Dr. Laura Smith, Assistant Professor of Epidemiology and Environmental Health and Community of Excellence in Global Health Equity, oversees her work. She has a long-standing partnership with collaborators in Zimbabwe and is currently Associate Director for Nutrition at Zvitambo. Dr. Smith investigates mycotoxin exposure – toxic molds that contaminate staple foods like maize and groundnuts – in pregnancy and birth outcomes and the potential link between mycotoxin exposure to gut dysfunction and stunting among children in Zimbabwe through the Sanitation Hygiene Infant Nutrition Efficacy (SHINE) trial.
Through her partnership with Zvitambo, Dr. Smith and Koyratty are developing scales to measure food and water insecurity in rural subsistence farming households in Zimbabwe. Food and water insecurity are multi-dimensional concepts consisting of i) availability (e.g. food stocks, land for crops and livestock, food aid, water volume) ii) access (market distance, resources to obtain food, distance to clean and safe water sources, affordability) iii) utilization (food quality and diversity, food and water safety, storage) and iv) supply stability (experience of social, economic or environmental shocks that make is difficult to meet food and water needs). However, current food and water (in)security metrics are incomplete and underdeveloped – they focus on the experienceof food and water insecurity, such as feelings of worry or shame. While useful in certain situations, these tools are not comprehensive enough and may underestimate the true prevalence of insecure households. Zimbabwe Holistic Household Insecurity Scales (ZHHIS), ZHHIS-FOOD and ZHHIS-WATER, will be more holistic and representative of the rural Zimbabwean household.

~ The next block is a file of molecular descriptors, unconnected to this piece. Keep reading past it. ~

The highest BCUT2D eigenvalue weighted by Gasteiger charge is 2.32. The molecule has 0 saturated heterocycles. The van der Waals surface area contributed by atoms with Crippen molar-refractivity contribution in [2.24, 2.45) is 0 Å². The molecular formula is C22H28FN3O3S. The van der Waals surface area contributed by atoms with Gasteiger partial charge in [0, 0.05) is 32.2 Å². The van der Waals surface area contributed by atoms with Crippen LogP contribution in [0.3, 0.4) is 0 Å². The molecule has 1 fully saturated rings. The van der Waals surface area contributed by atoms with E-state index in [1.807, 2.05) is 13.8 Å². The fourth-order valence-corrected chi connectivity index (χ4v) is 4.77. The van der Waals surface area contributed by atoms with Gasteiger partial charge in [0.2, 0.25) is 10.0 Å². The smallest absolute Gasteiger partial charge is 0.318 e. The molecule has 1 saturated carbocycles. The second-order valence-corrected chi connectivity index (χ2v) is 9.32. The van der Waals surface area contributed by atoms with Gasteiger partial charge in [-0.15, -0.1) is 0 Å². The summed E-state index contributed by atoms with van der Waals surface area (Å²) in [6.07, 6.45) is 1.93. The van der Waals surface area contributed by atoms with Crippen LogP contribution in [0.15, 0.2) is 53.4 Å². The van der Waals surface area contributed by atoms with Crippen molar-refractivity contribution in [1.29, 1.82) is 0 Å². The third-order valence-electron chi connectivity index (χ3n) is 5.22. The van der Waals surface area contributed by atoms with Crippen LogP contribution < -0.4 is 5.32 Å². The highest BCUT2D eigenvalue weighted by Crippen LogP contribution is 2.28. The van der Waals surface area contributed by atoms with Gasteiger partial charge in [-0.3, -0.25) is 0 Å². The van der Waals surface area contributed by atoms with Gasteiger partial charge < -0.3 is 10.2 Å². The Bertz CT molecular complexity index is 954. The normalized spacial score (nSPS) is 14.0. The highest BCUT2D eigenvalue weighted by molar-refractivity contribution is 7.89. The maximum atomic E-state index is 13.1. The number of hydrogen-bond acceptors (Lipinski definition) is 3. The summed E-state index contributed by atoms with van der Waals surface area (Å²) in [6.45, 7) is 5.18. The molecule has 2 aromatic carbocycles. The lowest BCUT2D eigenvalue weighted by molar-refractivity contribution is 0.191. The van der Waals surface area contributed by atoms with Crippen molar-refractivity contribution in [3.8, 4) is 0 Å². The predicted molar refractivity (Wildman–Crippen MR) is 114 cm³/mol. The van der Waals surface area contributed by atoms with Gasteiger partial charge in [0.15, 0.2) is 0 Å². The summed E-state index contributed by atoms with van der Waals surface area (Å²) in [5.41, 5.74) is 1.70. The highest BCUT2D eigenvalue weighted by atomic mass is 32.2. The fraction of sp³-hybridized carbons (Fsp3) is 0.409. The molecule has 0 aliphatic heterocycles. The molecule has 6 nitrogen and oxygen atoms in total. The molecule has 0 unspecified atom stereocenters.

Koyratty and Dr. Smith plan to characterize food and water insecurity using the ZHHIS-FOOD and ZHHIS-WATER measures to understand how they affect adoption of adequate nutrition behaviours. With this data, their team can implement innovative and sustainable approaches to both nutrition-sensitive and nutrition-specific interventions to prevent growth retardation, accelerate progress on reducing child stunting, and pave the way for healthier populations. This data can also inform the work of organizations that provide aid, cash or in-kind assistance, and social support, as well as global health professionals who lead supplementation programmes, agriculture interventions and sanitation programmes.
Koyratty reflects on the kindness and generosity of her hosts. Her experience in Zimbabwe helped her to understand many of the problems facing the population. She also had opportunities to enjoy the amazing wildlife: birds of all shapes, sizes and colors in her garden during lunch, and lions, elephants, rhinos, giraffes and hippopotamus at local wildlife reserves.